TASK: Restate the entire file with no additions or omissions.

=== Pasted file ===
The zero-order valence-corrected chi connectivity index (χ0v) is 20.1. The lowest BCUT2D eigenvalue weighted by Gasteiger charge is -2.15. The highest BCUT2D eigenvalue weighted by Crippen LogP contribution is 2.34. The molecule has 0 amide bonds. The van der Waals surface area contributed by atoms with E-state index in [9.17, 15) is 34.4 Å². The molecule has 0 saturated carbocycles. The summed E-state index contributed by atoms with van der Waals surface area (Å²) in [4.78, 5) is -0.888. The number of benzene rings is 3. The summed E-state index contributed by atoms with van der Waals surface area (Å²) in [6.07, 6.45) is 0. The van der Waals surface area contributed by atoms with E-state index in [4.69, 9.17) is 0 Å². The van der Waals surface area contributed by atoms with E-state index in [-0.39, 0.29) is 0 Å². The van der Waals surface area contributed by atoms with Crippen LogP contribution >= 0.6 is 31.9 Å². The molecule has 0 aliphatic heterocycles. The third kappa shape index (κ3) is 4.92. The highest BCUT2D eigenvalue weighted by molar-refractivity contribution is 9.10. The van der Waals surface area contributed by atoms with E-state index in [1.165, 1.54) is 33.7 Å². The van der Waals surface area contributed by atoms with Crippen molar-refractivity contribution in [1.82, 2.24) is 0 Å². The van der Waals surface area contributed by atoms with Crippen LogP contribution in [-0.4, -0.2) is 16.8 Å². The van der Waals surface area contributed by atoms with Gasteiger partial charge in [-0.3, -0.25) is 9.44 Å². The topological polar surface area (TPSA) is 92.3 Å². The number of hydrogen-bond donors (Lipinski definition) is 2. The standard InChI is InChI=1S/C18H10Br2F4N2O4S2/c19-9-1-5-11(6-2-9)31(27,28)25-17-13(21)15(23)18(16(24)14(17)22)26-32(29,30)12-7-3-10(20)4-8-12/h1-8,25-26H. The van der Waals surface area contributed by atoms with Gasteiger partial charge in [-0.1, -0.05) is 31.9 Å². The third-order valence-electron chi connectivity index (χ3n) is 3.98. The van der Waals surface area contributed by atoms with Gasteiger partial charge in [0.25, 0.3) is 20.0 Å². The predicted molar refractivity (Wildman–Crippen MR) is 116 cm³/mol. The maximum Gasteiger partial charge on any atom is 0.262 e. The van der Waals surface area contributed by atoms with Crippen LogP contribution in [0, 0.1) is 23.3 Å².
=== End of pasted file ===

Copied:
The zero-order valence-corrected chi connectivity index (χ0v) is 20.1. The lowest BCUT2D eigenvalue weighted by Gasteiger charge is -2.15. The highest BCUT2D eigenvalue weighted by Crippen LogP contribution is 2.34. The molecule has 0 amide bonds. The van der Waals surface area contributed by atoms with E-state index in [9.17, 15) is 34.4 Å². The molecule has 0 saturated carbocycles. The summed E-state index contributed by atoms with van der Waals surface area (Å²) in [4.78, 5) is -0.888. The number of benzene rings is 3. The summed E-state index contributed by atoms with van der Waals surface area (Å²) in [6.07, 6.45) is 0. The van der Waals surface area contributed by atoms with E-state index in [4.69, 9.17) is 0 Å². The van der Waals surface area contributed by atoms with E-state index in [-0.39, 0.29) is 0 Å². The van der Waals surface area contributed by atoms with Crippen LogP contribution >= 0.6 is 31.9 Å². The molecule has 0 aliphatic heterocycles. The third kappa shape index (κ3) is 4.92. The highest BCUT2D eigenvalue weighted by molar-refractivity contribution is 9.10. The van der Waals surface area contributed by atoms with E-state index in [1.165, 1.54) is 33.7 Å². The van der Waals surface area contributed by atoms with Crippen molar-refractivity contribution in [1.82, 2.24) is 0 Å². The van der Waals surface area contributed by atoms with Crippen LogP contribution in [-0.4, -0.2) is 16.8 Å². The van der Waals surface area contributed by atoms with Gasteiger partial charge in [-0.3, -0.25) is 9.44 Å². The topological polar surface area (TPSA) is 92.3 Å². The number of hydrogen-bond donors (Lipinski definition) is 2. The standard InChI is InChI=1S/C18H10Br2F4N2O4S2/c19-9-1-5-11(6-2-9)31(27,28)25-17-13(21)15(23)18(16(24)14(17)22)26-32(29,30)12-7-3-10(20)4-8-12/h1-8,25-26H. The van der Waals surface area contributed by atoms with Gasteiger partial charge in [-0.1, -0.05) is 31.9 Å². The third-order valence-electron chi connectivity index (χ3n) is 3.98. The van der Waals surface area contributed by atoms with Gasteiger partial charge in [0.25, 0.3) is 20.0 Å². The predicted molar refractivity (Wildman–Crippen MR) is 116 cm³/mol. The maximum Gasteiger partial charge on any atom is 0.262 e. The van der Waals surface area contributed by atoms with Crippen LogP contribution in [0, 0.1) is 23.3 Å².